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Congregation Takes Journey with Ex-Prisoners

January 18, 2017
Rev. Randy Buursma

Rev. Randy Buursma

Not long after getting out of prison, Kurt Flier decided to attend the Sunday service at the church across the street from the halfway house where he was living.

Flier had heard that the congregation at First Christian Reformed Church in Grand Rapids, Mich., welcomed men such as himself who were convicted of Criminal Sexual Conduct (CSC) violations and were living in the house run by Living Water Ministry Network.

What he didn’t know was that the pastor, Rev. Randy Buursma, was the same man who had visited him and other inmates a few times when he was behind bars in Muskegon.

“I was brand new, and my spirit started jumping when I saw Pastor Randy,” said Flier, taking a break from eating pancakes and eggs during a recent Men’s Breakfast at the church.

“I thought it was a divine intervention for God to put me there,” said Flier. “When the service was over, I came up to him, and Pastor Randy gave me a big hug.”

Scattered around the fellowship hall on this recent morning were a handful of men such as Flier who had been in prison for CSC convictions. They either were living in or had lived in the halfway house across the street, or they were currently living in other Living Water homes.

Considering the type of crimes for which they were convicted, this was a place in which they felt welcome, said Flier. “A lot us come to this church because this is where returning citizens feel accepted,” he said.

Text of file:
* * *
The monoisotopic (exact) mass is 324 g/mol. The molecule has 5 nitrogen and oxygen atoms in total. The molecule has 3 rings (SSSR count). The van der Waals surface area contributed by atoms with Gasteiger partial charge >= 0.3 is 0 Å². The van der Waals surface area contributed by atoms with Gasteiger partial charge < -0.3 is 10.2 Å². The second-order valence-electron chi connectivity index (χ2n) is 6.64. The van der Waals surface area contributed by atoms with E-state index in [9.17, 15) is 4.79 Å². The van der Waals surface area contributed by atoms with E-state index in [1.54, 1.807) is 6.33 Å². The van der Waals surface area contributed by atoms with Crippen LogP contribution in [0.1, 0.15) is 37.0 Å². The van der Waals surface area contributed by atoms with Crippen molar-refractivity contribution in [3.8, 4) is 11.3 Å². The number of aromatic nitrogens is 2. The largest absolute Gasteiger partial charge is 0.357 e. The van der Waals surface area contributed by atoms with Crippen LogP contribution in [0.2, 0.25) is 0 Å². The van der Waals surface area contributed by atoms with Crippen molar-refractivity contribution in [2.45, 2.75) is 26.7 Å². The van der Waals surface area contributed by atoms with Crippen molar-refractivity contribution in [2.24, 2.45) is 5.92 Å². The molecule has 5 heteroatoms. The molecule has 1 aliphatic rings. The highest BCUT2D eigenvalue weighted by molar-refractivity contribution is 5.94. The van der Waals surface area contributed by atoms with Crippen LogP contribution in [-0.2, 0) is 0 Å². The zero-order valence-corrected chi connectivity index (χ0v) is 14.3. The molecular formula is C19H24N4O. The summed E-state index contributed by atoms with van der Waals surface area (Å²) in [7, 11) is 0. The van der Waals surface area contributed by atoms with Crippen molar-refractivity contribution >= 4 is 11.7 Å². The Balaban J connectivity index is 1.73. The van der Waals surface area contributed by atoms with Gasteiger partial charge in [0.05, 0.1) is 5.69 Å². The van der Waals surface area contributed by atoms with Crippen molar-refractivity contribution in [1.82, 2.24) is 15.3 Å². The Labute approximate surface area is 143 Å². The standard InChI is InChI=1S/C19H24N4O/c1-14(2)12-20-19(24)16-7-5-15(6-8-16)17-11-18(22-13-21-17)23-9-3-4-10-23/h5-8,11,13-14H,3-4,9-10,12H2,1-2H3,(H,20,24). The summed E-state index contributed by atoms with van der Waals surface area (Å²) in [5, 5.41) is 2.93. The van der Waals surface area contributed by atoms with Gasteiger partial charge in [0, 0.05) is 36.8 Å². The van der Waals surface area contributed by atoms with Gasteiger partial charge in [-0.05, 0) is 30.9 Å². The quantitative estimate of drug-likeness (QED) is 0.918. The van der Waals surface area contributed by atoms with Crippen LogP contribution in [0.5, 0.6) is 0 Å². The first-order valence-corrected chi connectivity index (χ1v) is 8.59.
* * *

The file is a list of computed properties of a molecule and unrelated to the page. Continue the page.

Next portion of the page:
“I grew up in the CRC,” Flier added. “But the church where I grew up was so different. This church is so laid back and friendly. I feel so at home here, with the teachings and so on. It seems to me the CRC has changed for the good.”

In fact, the relationship that First CRC has developed with men such as Flier is featured on one of the videos that are part of the denomination’s new ministry plan, a blueprint for ministry called Our Journey 2020.

Listed under the category of Church and Community, the video showcases the part of the ministry plan that calls congregations “to meet our neighbors at community events and gathering places, listening to each other, learning from each other, and serving each other. By our presence we will become channels for the love of Christ and the Holy Spirit’s life-giving transformation.”

In the video, Michael Cooper talks about how First CRC became a channel for the love of God in his life. He said he applied to stay in the Living Water home near the church not long before his more than 20-year-sentence was up.

After his release in 2009, he was among the first men to start coming to First CRC and recalls it as an “awe-inspiring” experience “to see a body of believers, worshiping together, singing together, praying together.”

At the same time, he said, “they asked me my name. They became personal. They reached out. They gave me a sense of belonging, like I have a family.”